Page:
Thursday: November 22, 2007
If people should ever start to do only what is necessary millions would die of hunger.
(Georg Christoph Lichtenberg, Aphorisms, translated by R. J. Hollingdale, C 54)
Here is the German:
Wenn mann nur einmal in der Welt anfangen wollte, das bloß Nötige zu tun, so müßten Millionen Hungers sterben.
(Georg Christoph Lichtenberg, Sudelbücher, C 370)
Monday: November 19, 2007
Every stink that fights the ventilator thinks it is Don Quixote.
(Stanislaw Jerzy Lec, Unkempt Thoughts, tr. Jacek Galazka, New York, 1962, p. 67)
Sunday: November 18, 2007
I wonder how many readers had the same reaction I had on reading that Terry Teachout has been dreaming about discussing ‘Potato Head Blues’ with John Pancake. Mmmm . . . potato pancakes!
El cinismo es una filosofía de adolescente inteligente.
Cynicism is a philosphy of the bright adolescent.
(Nicolás Gómez Dávila, Notas, 393)
Saturday: November 17, 2007
What snobbism — he wanted to be the Grand Eunuch.
(Stanislaw Jerzy Lec, Unkempt Thoughts, tr. Jacek Galazka, New York, 1962, p. 153)
Friday: November 16, 2007
A sure sign of a good book is that the older we grow the more we like it. A youth of 18 who wanted and above all could say what he felt would say of Tacitus something like the following: Tacitus is a difficult writer who knows how to depict character: and sometimes gives excellent descriptions, but he affects obscurity and often introduces into the narration of events remarks that are not very illuminating; you have to know a lot of Latin to understand him. At 25 perhaps, assuming he has in the interim done more than read, he will say: Tacitus is not the obscure writer I once took him for, but I have discovered that Latin is not the only thing you need to know to understand him — you have to bring a great deal with you yourself. And at 40, when he has come to know the world, he may perhaps say: Tacitus is one of the greatest writers who ever lived.
(Georg Christoph Lichtenberg, Aphorisms, translated by R. J. Hollingdale, E 43)
Lichtenberg was still in his early thirties when he wrote this. I take it that the 18-year-old cannot always say what he thinks because he is still in school. Here is the German:
Ein sicheres Zeichen von einem guten Buch ist, wenn es einem immer besser gefällt je älter man wird. Ein junger Mensch von 18, der sagen wollte, sagen dürfte und vornehmlich sagen könnte was er empfindet, wüde von Tacitus etwa folgendes Urteil fällen: Tacitus ist ein schwerer Schriftsteller, der gute Charaktere zeichnet und vortrefflich zuweilen malt, allein er affektiert Dunkelheit und kommt oft mit Anmerkungen in die Erzählung der Begebenheiten herein, die nicht viel erläutern, man muß viel Latein wissen um ihn zu verstehn. Im 25ten vielleicht, vorausgesetzt, daß er mehr getan hat als gelesen, wird er sagen: Tacitus ist der dunkle Schriftsteller nicht für den ich ihn ehmals gehalten, ich finde aber, daß Latein nicht das einzige ist was man wissen muß um ihn zu verstehen, man muß sehr viel selbst mitbringen. Und im 40ten, wenn er die Welt hat kennen lernen, wird er vielleicht sagen, Tacitus ist einer der ersten Schriftsteller, die je gelebt haben.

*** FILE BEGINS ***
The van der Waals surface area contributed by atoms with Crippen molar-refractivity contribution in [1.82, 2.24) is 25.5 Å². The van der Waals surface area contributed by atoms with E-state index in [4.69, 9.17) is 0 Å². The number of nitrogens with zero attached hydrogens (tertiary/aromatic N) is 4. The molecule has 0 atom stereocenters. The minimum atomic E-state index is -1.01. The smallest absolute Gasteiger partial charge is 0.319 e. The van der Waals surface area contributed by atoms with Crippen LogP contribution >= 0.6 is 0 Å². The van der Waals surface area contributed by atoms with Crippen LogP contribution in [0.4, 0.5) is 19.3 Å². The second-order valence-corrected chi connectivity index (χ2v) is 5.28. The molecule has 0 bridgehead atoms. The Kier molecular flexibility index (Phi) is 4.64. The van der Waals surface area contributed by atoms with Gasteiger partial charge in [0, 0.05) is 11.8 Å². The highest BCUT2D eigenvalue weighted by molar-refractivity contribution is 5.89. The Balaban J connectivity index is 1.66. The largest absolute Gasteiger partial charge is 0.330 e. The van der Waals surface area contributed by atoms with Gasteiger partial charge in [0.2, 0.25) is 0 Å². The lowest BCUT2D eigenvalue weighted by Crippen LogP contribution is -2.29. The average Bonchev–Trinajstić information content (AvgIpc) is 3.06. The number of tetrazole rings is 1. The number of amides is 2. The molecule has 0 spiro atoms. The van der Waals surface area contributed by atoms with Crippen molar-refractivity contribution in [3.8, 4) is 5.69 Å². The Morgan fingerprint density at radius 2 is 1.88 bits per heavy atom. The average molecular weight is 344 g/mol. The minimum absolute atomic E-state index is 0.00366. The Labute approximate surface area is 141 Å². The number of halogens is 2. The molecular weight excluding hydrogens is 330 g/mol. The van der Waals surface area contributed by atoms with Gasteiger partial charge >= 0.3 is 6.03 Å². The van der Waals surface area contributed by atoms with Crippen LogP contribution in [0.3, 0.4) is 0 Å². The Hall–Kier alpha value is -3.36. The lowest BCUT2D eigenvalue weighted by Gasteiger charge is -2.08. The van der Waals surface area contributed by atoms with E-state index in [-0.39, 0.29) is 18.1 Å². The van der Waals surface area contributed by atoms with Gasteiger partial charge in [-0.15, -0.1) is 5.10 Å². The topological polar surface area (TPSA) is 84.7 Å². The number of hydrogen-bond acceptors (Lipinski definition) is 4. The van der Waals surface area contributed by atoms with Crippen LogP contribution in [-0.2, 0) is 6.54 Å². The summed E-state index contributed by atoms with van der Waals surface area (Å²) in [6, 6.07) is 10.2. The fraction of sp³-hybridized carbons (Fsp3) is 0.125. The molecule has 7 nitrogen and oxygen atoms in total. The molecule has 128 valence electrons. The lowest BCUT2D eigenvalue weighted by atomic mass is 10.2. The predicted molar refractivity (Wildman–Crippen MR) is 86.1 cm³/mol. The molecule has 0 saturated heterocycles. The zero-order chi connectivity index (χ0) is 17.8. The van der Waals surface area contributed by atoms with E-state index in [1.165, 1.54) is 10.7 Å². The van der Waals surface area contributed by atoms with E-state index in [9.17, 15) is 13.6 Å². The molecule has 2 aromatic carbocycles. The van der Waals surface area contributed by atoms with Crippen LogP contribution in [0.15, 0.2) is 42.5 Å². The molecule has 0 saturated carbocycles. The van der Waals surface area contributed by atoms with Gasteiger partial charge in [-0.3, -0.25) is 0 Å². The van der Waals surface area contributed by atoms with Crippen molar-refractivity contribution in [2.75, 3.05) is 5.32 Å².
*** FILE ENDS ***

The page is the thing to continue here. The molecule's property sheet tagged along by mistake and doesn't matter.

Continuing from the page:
(Georg Christoph Lichtenberg, Sudelbücher, E 197 — 2nd half)
Monday: November 5, 2007
Too bad they don’t cancel out.
1. The index of Albrecht Dihle’s Greek and Latin Literature of the Roman Empire from Augustus to Justinian (Routledge, 1994) includes one entry for Lucilius and one for Lukillios. Too bad they are actually three different people: five of the six page references under ‘Lucilius’ refer to the founder of Roman satire, while the sixth (page 93) refers to the addressee of Seneca’s letters, who lived (if he is not a fiction of Seneca) two centuries later. And shouldn’t the name of the Greek epigrammatist be spelled ‘Loukillios’ if it’s not Latinized as Lucillius? ‘Lukillios’ seems to fall between two stools.
2. The index of Brill’s Companion to Hellenistic Epigram, edited by Peter Bing and Jon Steffen Bruss (Leiden, 2007) includes two entries for Argentarius and three for Marcus Argentarius (under M, not A). Too bad they are the same person. There may in fact be two different writers named Marcus Argentarius, but if so one is an orator, frequently quoted by the Elder Seneca, the other a Greek epigrammatist, and all the Brill references are to the latter. The next entry after Marcus Argentarius is also disconcerting: ‘Mark Anthony’ is a spelling worthy of Catullus’ acquaintance Arrius. I was also disappointed to see that the discussion of poets of the Garland of Philip who were of “high standing and fame in their time’ (160-61) does not mention Marcus Argentarius. He most likely was an eminent orator as well as a poet: the name is rare, the dates match, and the “pointed and sardonic style” of the poet “well suits the irreverent cynic”, the orator. He also may well have been Lucan’s grandfather-in-law, as argued by R. G. M. Nisbet, whose words I quote. See “Felicitas at Surrentum (Statius, Silvae 2. 2)”, JRS 68 (1978) 1-11, reprinted in Collected Papers on Latin Literature, 29-46.
Friday: November 2, 2007
I don’t much care about the corruption story, but I do find it fascinating that the Romanian Minister of Agriculture is named Decebal Traian Remes. His parents obviously cared deeply about the Dacian campaigns of the late 1st and early 2nd centuries, but couldn’t decide whether to name him after Decebalus or his conqueror Trajan.
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